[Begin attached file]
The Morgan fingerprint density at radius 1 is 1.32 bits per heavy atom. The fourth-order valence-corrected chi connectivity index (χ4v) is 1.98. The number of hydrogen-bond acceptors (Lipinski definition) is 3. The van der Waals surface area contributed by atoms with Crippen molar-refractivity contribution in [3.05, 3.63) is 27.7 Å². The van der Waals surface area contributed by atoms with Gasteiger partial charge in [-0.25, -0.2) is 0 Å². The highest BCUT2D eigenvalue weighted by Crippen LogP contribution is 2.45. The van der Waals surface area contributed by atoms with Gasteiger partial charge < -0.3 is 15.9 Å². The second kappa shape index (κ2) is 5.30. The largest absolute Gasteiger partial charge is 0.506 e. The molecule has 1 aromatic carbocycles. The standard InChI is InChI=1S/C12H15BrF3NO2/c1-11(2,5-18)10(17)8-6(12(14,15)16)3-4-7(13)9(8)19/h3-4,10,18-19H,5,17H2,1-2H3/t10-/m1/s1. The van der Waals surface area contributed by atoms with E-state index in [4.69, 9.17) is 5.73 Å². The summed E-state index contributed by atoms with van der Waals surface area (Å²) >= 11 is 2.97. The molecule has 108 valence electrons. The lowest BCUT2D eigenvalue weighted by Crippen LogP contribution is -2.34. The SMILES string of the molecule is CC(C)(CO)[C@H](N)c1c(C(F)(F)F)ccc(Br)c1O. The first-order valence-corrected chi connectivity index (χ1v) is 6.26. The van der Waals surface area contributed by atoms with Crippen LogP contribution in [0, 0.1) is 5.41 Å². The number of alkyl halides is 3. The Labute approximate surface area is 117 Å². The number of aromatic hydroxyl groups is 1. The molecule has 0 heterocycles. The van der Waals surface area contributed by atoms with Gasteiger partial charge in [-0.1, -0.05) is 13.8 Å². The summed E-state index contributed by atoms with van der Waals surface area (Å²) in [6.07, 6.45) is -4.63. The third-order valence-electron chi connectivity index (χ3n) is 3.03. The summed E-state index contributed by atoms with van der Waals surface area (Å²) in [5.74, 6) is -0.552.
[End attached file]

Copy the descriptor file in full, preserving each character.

The Morgan fingerprint density at radius 1 is 1.32 bits per heavy atom. The fourth-order valence-corrected chi connectivity index (χ4v) is 1.98. The number of hydrogen-bond acceptors (Lipinski definition) is 3. The van der Waals surface area contributed by atoms with Crippen molar-refractivity contribution in [3.05, 3.63) is 27.7 Å². The van der Waals surface area contributed by atoms with Gasteiger partial charge in [-0.25, -0.2) is 0 Å². The highest BCUT2D eigenvalue weighted by Crippen LogP contribution is 2.45. The van der Waals surface area contributed by atoms with Gasteiger partial charge < -0.3 is 15.9 Å². The second kappa shape index (κ2) is 5.30. The largest absolute Gasteiger partial charge is 0.506 e. The molecule has 1 aromatic carbocycles. The standard InChI is InChI=1S/C12H15BrF3NO2/c1-11(2,5-18)10(17)8-6(12(14,15)16)3-4-7(13)9(8)19/h3-4,10,18-19H,5,17H2,1-2H3/t10-/m1/s1. The van der Waals surface area contributed by atoms with E-state index in [4.69, 9.17) is 5.73 Å². The summed E-state index contributed by atoms with van der Waals surface area (Å²) >= 11 is 2.97. The molecule has 108 valence electrons. The lowest BCUT2D eigenvalue weighted by Crippen LogP contribution is -2.34. The SMILES string of the molecule is CC(C)(CO)[C@H](N)c1c(C(F)(F)F)ccc(Br)c1O. The first-order valence-corrected chi connectivity index (χ1v) is 6.26. The van der Waals surface area contributed by atoms with Crippen LogP contribution in [0, 0.1) is 5.41 Å². The number of alkyl halides is 3. The Labute approximate surface area is 117 Å². The number of aromatic hydroxyl groups is 1. The molecule has 0 heterocycles. The van der Waals surface area contributed by atoms with Gasteiger partial charge in [-0.1, -0.05) is 13.8 Å². The summed E-state index contributed by atoms with van der Waals surface area (Å²) in [6.07, 6.45) is -4.63. The third-order valence-electron chi connectivity index (χ3n) is 3.03. The summed E-state index contributed by atoms with van der Waals surface area (Å²) in [5.74, 6) is -0.552.